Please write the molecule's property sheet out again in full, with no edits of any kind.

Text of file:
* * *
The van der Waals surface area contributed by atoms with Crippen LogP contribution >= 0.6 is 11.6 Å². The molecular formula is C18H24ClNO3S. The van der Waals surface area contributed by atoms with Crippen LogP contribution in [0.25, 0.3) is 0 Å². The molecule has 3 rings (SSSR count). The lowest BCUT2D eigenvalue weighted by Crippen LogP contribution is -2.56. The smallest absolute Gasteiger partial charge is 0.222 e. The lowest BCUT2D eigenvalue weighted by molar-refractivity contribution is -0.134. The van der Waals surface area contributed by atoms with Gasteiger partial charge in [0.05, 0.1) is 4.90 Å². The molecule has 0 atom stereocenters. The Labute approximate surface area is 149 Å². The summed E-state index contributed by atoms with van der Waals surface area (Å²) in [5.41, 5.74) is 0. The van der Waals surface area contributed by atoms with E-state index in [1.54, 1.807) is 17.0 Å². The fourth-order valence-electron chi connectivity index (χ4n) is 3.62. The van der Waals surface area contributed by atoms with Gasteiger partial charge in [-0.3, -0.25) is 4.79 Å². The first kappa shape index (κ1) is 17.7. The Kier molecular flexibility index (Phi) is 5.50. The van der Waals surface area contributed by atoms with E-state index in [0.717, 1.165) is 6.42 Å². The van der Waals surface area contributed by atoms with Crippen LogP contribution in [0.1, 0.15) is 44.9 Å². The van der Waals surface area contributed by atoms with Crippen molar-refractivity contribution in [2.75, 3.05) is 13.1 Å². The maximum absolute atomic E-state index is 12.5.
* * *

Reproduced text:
The van der Waals surface area contributed by atoms with Crippen LogP contribution >= 0.6 is 11.6 Å². The molecular formula is C18H24ClNO3S. The van der Waals surface area contributed by atoms with Crippen LogP contribution in [0.25, 0.3) is 0 Å². The molecule has 3 rings (SSSR count). The lowest BCUT2D eigenvalue weighted by Crippen LogP contribution is -2.56. The smallest absolute Gasteiger partial charge is 0.222 e. The lowest BCUT2D eigenvalue weighted by molar-refractivity contribution is -0.134. The van der Waals surface area contributed by atoms with Gasteiger partial charge in [0.05, 0.1) is 4.90 Å². The molecule has 0 atom stereocenters. The Labute approximate surface area is 149 Å². The summed E-state index contributed by atoms with van der Waals surface area (Å²) in [5.41, 5.74) is 0. The van der Waals surface area contributed by atoms with E-state index in [1.54, 1.807) is 17.0 Å². The fourth-order valence-electron chi connectivity index (χ4n) is 3.62. The van der Waals surface area contributed by atoms with Gasteiger partial charge in [-0.3, -0.25) is 4.79 Å². The first kappa shape index (κ1) is 17.7. The Kier molecular flexibility index (Phi) is 5.50. The van der Waals surface area contributed by atoms with E-state index in [0.717, 1.165) is 6.42 Å². The van der Waals surface area contributed by atoms with Crippen LogP contribution in [0.1, 0.15) is 44.9 Å². The van der Waals surface area contributed by atoms with Crippen molar-refractivity contribution in [2.75, 3.05) is 13.1 Å². The maximum absolute atomic E-state index is 12.5.